Chapel of the Annunciation (Hal-Millieri, Zurrieq)

Illness. Environmental disasters. Economic crises. War.  Not a day passes without us being reminded of one those troubles.  Be it through the news or casual conversation, something will be said to turn our thoughts to them.

Whilst we may worry about them, however, it is a superficial kind of worry.  For the majority of us, they’re somewhat abstract concepts which, we feel, might never really touch us.

No, Western society’s true fear is another; what everyone seems to be terrified of is the possibility of being alone.  Not being alone permanently, having no friends or family to turn to – that fear would be justifiable enough – but the thought of spending even few moments by yourself.

Those gaps scare us so much that we desperately try to fill them up; we turn to social media to ‘talk’ to invisible friends, we put on the radio when in the car or put on the headphones when we’re out walking.  Every instance where our mind might get the opportunity to wander and think is filled with chatter and noise to prevent it from doing that.

And perhaps that’s why our biggest fear is the thought of being alone: subconsciously we don’t want to risk looking inwards for fear of not really liking what we get to see.  That’s why there is all this noise and we live in a world that seems determined to strengthen that internal disconnect even further.

It takes a place that hasn’t been touched by modernity to break the spell.  It takes a place like the Hal Millieri Chapel where it is as if a switch has been flicked as soon as you enter, shutting off the outside world.

There is good reason for that: it is sequestered in the countryside and a bit cut off from main roads, removing it from the noise of modern life.  This is especially the case as most people only have the opportunity to visit on a Sunday morning when life is, generally, a bit less hectic.

A part of me, however, doesn’t want to accept that explanation regardless of how logical it is.  I’d much rather believe that there is something, well, magical about this place; an energy field that seems to withstand modernity and what it stands for.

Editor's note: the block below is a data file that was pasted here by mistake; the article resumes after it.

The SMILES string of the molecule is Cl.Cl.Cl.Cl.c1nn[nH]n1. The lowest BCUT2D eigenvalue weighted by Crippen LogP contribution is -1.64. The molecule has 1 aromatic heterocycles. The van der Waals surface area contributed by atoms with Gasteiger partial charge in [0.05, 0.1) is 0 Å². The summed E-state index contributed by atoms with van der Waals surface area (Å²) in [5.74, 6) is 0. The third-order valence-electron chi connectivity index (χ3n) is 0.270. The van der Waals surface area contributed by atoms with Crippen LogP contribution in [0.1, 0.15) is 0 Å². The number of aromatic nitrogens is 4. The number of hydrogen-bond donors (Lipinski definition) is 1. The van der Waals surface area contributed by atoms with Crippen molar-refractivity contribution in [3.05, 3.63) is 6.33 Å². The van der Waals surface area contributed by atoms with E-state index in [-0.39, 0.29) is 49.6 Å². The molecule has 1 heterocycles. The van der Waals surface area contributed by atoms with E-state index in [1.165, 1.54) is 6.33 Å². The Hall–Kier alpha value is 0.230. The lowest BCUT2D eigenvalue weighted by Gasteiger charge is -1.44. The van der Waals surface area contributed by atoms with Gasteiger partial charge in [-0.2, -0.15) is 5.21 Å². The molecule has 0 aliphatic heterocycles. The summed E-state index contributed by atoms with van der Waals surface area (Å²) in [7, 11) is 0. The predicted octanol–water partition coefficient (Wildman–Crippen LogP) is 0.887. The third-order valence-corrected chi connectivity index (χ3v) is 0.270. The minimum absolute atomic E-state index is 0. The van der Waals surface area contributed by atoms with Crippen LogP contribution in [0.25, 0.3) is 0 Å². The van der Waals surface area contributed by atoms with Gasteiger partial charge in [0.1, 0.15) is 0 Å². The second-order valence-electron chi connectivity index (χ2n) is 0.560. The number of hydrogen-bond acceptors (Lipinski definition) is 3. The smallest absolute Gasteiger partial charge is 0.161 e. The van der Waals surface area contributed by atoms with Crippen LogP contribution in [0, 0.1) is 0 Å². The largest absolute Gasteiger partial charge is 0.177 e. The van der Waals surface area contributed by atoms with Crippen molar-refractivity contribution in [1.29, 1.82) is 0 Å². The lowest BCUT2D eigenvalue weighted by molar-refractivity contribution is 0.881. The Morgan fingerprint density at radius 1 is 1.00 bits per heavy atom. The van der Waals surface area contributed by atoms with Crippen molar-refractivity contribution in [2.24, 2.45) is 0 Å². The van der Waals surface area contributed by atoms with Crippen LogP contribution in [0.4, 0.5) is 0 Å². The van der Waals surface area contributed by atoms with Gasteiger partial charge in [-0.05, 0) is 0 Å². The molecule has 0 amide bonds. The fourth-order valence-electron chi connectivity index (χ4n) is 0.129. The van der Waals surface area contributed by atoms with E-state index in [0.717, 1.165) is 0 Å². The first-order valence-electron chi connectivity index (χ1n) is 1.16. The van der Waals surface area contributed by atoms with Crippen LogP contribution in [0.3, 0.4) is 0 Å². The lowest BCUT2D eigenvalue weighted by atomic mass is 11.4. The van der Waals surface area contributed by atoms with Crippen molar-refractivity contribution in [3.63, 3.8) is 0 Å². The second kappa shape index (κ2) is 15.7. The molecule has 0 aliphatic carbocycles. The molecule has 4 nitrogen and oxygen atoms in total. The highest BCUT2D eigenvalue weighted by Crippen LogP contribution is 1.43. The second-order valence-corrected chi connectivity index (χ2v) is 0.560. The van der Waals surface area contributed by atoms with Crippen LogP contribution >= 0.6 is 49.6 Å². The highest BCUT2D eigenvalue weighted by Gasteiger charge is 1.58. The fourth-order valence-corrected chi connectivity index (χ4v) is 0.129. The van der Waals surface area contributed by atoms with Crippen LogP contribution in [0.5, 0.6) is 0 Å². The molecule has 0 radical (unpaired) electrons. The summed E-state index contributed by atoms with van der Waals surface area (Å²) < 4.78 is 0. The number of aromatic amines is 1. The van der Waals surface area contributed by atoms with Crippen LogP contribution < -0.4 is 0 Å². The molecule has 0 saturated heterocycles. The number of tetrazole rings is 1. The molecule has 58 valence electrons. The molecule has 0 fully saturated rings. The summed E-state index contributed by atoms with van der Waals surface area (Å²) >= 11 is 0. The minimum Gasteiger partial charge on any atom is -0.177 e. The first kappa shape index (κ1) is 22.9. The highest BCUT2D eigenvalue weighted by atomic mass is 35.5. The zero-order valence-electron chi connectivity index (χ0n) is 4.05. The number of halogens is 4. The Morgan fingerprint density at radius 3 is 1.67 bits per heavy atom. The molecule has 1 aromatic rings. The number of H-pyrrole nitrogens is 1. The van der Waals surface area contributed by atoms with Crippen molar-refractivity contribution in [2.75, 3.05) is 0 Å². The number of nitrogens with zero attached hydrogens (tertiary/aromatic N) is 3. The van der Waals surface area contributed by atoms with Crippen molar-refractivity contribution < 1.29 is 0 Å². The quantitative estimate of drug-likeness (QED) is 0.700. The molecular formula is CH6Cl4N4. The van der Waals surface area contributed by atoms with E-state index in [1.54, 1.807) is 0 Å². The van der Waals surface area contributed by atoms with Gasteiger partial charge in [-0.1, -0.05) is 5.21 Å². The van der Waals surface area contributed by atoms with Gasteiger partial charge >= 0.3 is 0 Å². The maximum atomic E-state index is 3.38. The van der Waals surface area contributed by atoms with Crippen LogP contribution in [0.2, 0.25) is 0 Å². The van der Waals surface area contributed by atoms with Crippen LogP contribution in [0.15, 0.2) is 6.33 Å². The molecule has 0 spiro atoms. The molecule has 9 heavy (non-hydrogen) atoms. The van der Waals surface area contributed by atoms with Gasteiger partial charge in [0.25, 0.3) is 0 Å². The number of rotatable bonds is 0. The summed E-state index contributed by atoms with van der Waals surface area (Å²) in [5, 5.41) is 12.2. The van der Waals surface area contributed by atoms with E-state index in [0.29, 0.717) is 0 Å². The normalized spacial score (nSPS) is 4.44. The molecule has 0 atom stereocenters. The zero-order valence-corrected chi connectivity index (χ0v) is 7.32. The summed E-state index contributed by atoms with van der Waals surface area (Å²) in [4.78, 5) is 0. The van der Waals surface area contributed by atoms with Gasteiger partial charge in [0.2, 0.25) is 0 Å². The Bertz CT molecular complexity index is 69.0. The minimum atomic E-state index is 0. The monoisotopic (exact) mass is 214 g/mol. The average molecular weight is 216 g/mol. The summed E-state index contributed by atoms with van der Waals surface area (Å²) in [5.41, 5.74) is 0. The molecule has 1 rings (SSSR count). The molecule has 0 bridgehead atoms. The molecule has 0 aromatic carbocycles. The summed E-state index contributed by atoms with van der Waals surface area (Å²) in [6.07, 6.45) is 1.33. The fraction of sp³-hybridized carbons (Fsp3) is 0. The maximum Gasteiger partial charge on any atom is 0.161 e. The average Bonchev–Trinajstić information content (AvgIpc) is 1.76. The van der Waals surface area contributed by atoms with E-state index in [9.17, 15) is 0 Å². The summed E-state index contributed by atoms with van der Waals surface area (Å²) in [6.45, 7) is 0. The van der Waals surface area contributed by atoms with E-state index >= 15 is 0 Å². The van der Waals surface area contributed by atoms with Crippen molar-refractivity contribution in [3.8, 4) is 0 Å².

It is a romantic belief that is fuelled more than a little by the history of this chapel, built as it was on the old village of Casal Millieri.  The chapel itself was consecrated around 1480 but the village dates from earlier, with documentation going back to 1419 and undocumented origins possibly going back to pre-historic sites.  Is it that far fetched to think that a building that has been a symbol of faith and an object of worship for over five centuries, has an aura around it?

Whatever you believe about the place, it is impossible not to be captivated by the chapel itself.  To enter you have to go down three steps for which you reflexively lower your head to see where you are stepping, ensuring that you enter in an appropriately reverential manner.  The chapel is fairly small – about 35 metres squared – and is divided into five bays with pointed arches coming out of the wall.

What truly brings the chapel to life, however, are the paintings that can be found on the walls.  Unfortunately, the lower part of these frescoes have not withstood the test of time but what is left sees the representation of saints such as Nicholas, Andrew, James, Lawrence, Vincent, John, Paul, Augustine, Blaise, Agatha and Leonard.  St George has the honour of appearing twice, once riding a horse and another slaying a dragon.

The detail, vivacity and style of these frescoes can be transfixing especially when one considers the sense of wonder and awe these must have inspired when they were first carried out.  Life then must have been completely different, offering practically no distraction from the grind of trying to subsist.   These frescoes must have left those early parishioners in little doubt over the beauty of their god and saints.

And that’s the truly amazing part because no matter how different life was, what was a thing of beauty centuries ago remains so today.

If you want to visit the Chapel of the Annunciation, then these are the directions.


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